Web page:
Football and Rugby

In life, there are a number of things that can either be compared or contrasted. Comparing involves the drawing of similarities that may exist between two or more things. Contrasting, on the other hand, focuses on identifying the aspects that differentiates the things under consideration. The essay seeks to compare football and rugby. It will discuss the similarities that exist between them which include; the playing field, advancing the ball, and tackles and blocks.

As much as there may be some clear differences between football and rugby, there are obvious similarities. The first one is in the measurements of the playing field.

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Football, especially in America, is usually played on a field measuring 110 meters which is equivalent to 120 yards long by 49 meters in width. On both extremes of the longer side is a goal line, separated by 100 yards. The scoring area is marked 10 yards from each of the goal line. The area is referred to as end zone. The yard lines cross the field at an interval of 5 yards.

Moreover, two rows are marked to run parallel to the side lines and are close to the middle of the field. Two goal posts are found beyond the end zones. The goal posts are usually 18.5 feet apart. However, they are 24 feet in the case of high school games. The two posts are connected by a cross bar which is 10 feet above the ground. In most cases, the goal posts may take the shape of letter ‘H’ or sometimes the letter ‘Y’.

Similarly, for a rugby field, it measures 131 yards (120 meters) in length and about 60 meters in width giving it a rectangular shape. There are lines drawn across the field at an interval of 10 meters. About 6 to 12 meters beyond the goal lines, there is an in-goal region. Just like in football, there are two goal posts at each end and normally takes the shape of letter ‘H’.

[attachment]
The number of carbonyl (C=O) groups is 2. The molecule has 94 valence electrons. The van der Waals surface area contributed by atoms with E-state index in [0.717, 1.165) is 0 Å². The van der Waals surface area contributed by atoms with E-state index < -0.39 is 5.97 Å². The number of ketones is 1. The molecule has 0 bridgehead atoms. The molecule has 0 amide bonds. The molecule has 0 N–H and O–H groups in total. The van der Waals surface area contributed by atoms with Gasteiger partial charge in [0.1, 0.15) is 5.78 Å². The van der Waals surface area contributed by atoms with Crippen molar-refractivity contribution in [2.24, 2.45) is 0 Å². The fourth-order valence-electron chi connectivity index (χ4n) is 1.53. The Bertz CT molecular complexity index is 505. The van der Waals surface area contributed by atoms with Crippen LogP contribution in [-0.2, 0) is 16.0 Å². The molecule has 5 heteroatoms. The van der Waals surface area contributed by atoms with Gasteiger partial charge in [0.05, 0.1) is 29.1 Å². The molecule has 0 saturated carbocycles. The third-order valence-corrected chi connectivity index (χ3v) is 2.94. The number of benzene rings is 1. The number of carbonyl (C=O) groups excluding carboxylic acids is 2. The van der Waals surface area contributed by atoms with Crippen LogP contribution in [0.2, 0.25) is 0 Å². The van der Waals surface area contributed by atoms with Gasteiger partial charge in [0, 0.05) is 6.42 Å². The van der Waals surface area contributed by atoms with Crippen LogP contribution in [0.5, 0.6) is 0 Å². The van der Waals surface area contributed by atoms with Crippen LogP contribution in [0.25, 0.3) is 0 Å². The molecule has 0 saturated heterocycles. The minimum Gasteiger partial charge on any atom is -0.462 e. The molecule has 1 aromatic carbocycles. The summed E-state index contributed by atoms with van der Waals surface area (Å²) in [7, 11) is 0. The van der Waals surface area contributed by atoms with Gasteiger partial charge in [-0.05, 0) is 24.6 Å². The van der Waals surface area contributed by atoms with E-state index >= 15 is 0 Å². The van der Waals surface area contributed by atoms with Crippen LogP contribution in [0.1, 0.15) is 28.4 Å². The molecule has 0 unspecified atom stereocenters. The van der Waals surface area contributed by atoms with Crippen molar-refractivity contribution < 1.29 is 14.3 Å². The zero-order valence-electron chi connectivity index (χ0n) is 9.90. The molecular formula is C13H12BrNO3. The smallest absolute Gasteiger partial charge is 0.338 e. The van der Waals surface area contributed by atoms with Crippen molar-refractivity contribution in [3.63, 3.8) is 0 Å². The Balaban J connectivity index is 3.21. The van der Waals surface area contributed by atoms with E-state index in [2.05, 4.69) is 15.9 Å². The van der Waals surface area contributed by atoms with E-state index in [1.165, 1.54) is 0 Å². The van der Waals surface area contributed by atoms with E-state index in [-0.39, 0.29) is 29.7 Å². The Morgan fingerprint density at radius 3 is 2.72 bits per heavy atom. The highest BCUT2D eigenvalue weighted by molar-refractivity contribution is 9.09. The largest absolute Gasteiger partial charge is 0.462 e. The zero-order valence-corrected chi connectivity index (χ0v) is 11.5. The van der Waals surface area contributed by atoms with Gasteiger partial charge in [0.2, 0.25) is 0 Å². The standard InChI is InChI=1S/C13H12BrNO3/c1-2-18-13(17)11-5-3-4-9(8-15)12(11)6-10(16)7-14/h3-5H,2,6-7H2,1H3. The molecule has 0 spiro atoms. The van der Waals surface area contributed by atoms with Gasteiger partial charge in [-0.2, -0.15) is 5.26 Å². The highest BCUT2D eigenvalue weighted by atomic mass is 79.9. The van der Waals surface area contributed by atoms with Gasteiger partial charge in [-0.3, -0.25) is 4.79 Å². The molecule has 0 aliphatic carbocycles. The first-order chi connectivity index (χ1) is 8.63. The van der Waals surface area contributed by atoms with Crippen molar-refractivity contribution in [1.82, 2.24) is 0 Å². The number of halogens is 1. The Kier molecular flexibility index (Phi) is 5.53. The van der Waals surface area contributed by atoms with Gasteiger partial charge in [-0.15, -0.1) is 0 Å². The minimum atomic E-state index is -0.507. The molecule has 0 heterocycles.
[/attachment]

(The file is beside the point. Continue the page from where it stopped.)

Secondly, football shares some similarity with rugby when it comes to the way of advancing the ball. In football, the team holding the ball (offense side) has 4 “downs”, to try and advance the ball 10 yards in the direction of the end zone. If the offense side manages to gain 10 yards, it qualifies for a set of 4 downs. When the offensive side fails to gain the 10 yards, then it looses possession.

Instances which lead to the end of a down include; the player holding the ball is tackled by the defensive side, an attempt to pass the ball forward goes beyond the lines or it touches the ground before it is caught 4 times (results in an incomplete pass), when the player with the ball is pushed out or goes out of the field boundaries, and also, a down ends when a team scores. The method of advancing the ball is closely related to the six-tackle rule in rugby.

The offensive team has 6 chances to tackle before it looses that ball possession. In football, the ball is advanced either by the player holding the ball running (rushing) with it or by passing the ball forwards to a colleague. While rushing, a player can opt to hand the ball over to another player. This is commonly known as a handoff. On the other hand, the ball in rugby is advanced by either running with it just like in football or kicking it to the front and going after it.

Thirdly, football and rugby have similar tactics of tackling and blocking opponents. Both games allow the bringing down of the player holding the ball in order to prevent any advancement towards scoring. Once the player is tackled, the play starts again on the following tackle or down.


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